This biographical study of Pablo Picasso displays a vast number of his works alongside poignant and descriptive explanations of what was happening in the artist’s life and how his view on art was developing. By placing the works and reviews of the time alongside those of Picasso, any student can see how abstract art was viewed, celebrated or maligned and how it continued to grow.
As the home of the National Museum of Modern Art, no building could sum up its contents so well as the Georges Pompidou Centre. The coloured tubes and mechanical systems that cover the building turned architecture and the building inside out and is a great precursor of what awaits inside. Different exhibitions are arranged each year and in the past the building has hosted works by Jackson Pollack and David Hockney as well as instrumental artists from the past including Kandinsky, Warhol and Dalí.
Palais de Versailles
When Louis XIV commissioned the construction of a building that would represent his absolute monarchy and his position as God’s representative on earth, the result was the magnificent palace at Versailles. As befits the residence of the former kings of France, the many rooms available to visit are diverse and fascinating as are the number of works on display which total over six thousand. Although still used for political functions, the palace and its gardens now attract thousands of visitors keen to see the hall of mirrors, the grand apartments and the opera house once visited by French royalty.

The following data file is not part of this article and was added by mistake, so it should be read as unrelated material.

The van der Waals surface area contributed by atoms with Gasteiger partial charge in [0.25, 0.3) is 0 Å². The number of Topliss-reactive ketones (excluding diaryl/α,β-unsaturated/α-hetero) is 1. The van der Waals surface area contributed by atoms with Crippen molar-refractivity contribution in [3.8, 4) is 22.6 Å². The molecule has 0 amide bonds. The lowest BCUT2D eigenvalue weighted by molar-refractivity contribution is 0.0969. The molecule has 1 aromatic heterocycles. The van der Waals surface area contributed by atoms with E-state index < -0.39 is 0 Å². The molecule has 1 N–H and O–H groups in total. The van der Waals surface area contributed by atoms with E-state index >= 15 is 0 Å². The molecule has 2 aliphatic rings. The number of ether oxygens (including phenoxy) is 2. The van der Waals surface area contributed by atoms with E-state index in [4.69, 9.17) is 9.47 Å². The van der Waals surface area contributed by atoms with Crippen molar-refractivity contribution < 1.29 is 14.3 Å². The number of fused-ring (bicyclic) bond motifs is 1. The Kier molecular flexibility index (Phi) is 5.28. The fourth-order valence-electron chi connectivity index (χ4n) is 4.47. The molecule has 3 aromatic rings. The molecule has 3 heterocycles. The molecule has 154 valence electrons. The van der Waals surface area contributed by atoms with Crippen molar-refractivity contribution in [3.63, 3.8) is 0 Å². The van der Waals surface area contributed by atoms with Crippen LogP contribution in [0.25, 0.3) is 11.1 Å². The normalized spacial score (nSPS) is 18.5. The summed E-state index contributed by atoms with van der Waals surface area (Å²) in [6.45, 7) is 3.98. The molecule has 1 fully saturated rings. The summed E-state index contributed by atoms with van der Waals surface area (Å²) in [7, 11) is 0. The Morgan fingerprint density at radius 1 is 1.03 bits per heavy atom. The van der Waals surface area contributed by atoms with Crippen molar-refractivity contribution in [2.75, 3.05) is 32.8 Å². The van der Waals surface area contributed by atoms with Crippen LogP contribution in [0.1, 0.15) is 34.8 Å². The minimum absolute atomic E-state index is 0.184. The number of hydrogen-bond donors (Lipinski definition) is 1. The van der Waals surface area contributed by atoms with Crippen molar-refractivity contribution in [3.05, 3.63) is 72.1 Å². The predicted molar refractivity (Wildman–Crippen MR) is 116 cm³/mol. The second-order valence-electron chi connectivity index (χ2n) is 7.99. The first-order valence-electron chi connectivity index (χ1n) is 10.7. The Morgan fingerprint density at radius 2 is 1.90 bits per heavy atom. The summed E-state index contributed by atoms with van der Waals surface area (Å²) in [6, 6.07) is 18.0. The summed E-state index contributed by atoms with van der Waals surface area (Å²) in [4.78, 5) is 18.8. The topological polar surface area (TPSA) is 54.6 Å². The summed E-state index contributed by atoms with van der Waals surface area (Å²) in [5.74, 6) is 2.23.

Excursions - Paris
Sat beside the River Seine, the Eiffel Tower is often the picture postcard image associated with Paris. Opened in 1889, it has since had over two hundred million visitors and was the world’s tallest building until 1930. From the top, visitors can take in amazing views over Paris.
Arc de Triomphe
Constructed as a memorial to all the lives lost in the name of France, the huge arch which stands in the middle of ‘Place Charles de Gaulle’ also acts as a history of the wars that have been fought since its erection in 1806. At the bottom of the arch is the tomb of the Unknown Soldier, a poignant tribute to the lives lost during the First World War. From the top, visitors can see along the Champs-Elysées as well as watching traffic converge from the twelve roads that focus on the arc. It’s fair to say that a bump or two will be witnessed.